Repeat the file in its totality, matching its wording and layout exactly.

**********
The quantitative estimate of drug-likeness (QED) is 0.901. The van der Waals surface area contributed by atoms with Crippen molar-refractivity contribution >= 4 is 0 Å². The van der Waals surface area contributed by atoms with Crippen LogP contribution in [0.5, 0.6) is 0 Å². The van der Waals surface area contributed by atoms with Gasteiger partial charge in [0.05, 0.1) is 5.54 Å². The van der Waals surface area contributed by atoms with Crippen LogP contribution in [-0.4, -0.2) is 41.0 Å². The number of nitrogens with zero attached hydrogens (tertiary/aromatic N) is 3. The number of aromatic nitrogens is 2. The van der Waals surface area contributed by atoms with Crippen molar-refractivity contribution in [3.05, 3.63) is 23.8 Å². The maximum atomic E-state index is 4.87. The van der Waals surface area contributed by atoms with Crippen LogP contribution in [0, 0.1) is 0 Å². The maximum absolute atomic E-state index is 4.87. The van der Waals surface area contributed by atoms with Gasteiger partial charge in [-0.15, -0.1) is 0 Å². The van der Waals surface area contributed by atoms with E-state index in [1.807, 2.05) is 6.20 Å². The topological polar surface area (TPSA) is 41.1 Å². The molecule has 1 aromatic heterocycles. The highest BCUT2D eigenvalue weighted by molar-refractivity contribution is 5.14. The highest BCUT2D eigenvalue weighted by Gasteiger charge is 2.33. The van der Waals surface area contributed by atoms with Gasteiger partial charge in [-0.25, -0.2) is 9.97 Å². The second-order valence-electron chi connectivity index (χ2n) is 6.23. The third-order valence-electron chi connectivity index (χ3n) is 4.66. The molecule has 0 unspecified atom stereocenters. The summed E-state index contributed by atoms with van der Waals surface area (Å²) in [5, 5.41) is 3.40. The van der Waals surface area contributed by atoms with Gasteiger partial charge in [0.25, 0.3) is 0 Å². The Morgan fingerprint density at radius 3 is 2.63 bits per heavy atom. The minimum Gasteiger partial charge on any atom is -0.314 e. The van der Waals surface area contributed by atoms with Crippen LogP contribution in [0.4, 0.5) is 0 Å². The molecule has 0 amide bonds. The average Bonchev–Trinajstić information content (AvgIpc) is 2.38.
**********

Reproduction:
The quantitative estimate of drug-likeness (QED) is 0.901. The van der Waals surface area contributed by atoms with Crippen molar-refractivity contribution >= 4 is 0 Å². The van der Waals surface area contributed by atoms with Crippen LogP contribution in [0.5, 0.6) is 0 Å². The van der Waals surface area contributed by atoms with Gasteiger partial charge in [0.05, 0.1) is 5.54 Å². The van der Waals surface area contributed by atoms with Crippen LogP contribution in [-0.4, -0.2) is 41.0 Å². The number of nitrogens with zero attached hydrogens (tertiary/aromatic N) is 3. The number of aromatic nitrogens is 2. The van der Waals surface area contributed by atoms with Crippen molar-refractivity contribution in [3.05, 3.63) is 23.8 Å². The maximum atomic E-state index is 4.87. The van der Waals surface area contributed by atoms with Crippen LogP contribution in [0, 0.1) is 0 Å². The maximum absolute atomic E-state index is 4.87. The van der Waals surface area contributed by atoms with Gasteiger partial charge in [-0.15, -0.1) is 0 Å². The van der Waals surface area contributed by atoms with E-state index in [1.807, 2.05) is 6.20 Å². The topological polar surface area (TPSA) is 41.1 Å². The molecule has 1 aromatic heterocycles. The highest BCUT2D eigenvalue weighted by molar-refractivity contribution is 5.14. The highest BCUT2D eigenvalue weighted by Gasteiger charge is 2.33. The van der Waals surface area contributed by atoms with Gasteiger partial charge in [-0.25, -0.2) is 9.97 Å². The second-order valence-electron chi connectivity index (χ2n) is 6.23. The third-order valence-electron chi connectivity index (χ3n) is 4.66. The molecule has 0 unspecified atom stereocenters. The summed E-state index contributed by atoms with van der Waals surface area (Å²) in [5, 5.41) is 3.40. The van der Waals surface area contributed by atoms with Gasteiger partial charge in [0.25, 0.3) is 0 Å². The Morgan fingerprint density at radius 3 is 2.63 bits per heavy atom. The minimum Gasteiger partial charge on any atom is -0.314 e. The van der Waals surface area contributed by atoms with Crippen LogP contribution in [0.4, 0.5) is 0 Å². The molecule has 0 amide bonds. The average Bonchev–Trinajstić information content (AvgIpc) is 2.38.